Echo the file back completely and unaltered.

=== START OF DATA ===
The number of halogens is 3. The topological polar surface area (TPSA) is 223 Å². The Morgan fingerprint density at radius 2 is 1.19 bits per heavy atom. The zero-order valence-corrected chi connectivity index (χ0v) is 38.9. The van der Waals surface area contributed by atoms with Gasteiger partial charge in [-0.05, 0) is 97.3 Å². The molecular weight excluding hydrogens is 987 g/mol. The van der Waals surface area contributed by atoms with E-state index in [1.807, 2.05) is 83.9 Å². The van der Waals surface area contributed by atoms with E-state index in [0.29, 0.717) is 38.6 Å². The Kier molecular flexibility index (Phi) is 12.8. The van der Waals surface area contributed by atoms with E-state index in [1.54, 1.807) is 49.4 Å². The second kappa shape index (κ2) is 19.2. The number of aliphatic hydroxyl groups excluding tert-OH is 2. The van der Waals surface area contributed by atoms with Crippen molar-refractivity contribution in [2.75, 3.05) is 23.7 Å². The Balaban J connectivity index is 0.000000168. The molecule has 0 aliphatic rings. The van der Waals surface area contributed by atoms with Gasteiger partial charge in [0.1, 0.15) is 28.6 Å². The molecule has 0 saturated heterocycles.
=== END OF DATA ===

The number of halogens is 3. The topological polar surface area (TPSA) is 223 Å². The Morgan fingerprint density at radius 2 is 1.19 bits per heavy atom. The zero-order valence-corrected chi connectivity index (χ0v) is 38.9. The van der Waals surface area contributed by atoms with Gasteiger partial charge in [-0.05, 0) is 97.3 Å². The molecular weight excluding hydrogens is 987 g/mol. The van der Waals surface area contributed by atoms with E-state index in [1.807, 2.05) is 83.9 Å². The van der Waals surface area contributed by atoms with E-state index in [0.29, 0.717) is 38.6 Å². The Kier molecular flexibility index (Phi) is 12.8. The van der Waals surface area contributed by atoms with E-state index in [1.54, 1.807) is 49.4 Å². The second kappa shape index (κ2) is 19.2. The number of aliphatic hydroxyl groups excluding tert-OH is 2. The van der Waals surface area contributed by atoms with Crippen molar-refractivity contribution in [2.75, 3.05) is 23.7 Å². The Balaban J connectivity index is 0.000000168. The molecule has 0 aliphatic rings. The van der Waals surface area contributed by atoms with Gasteiger partial charge in [0.1, 0.15) is 28.6 Å². The molecule has 0 saturated heterocycles.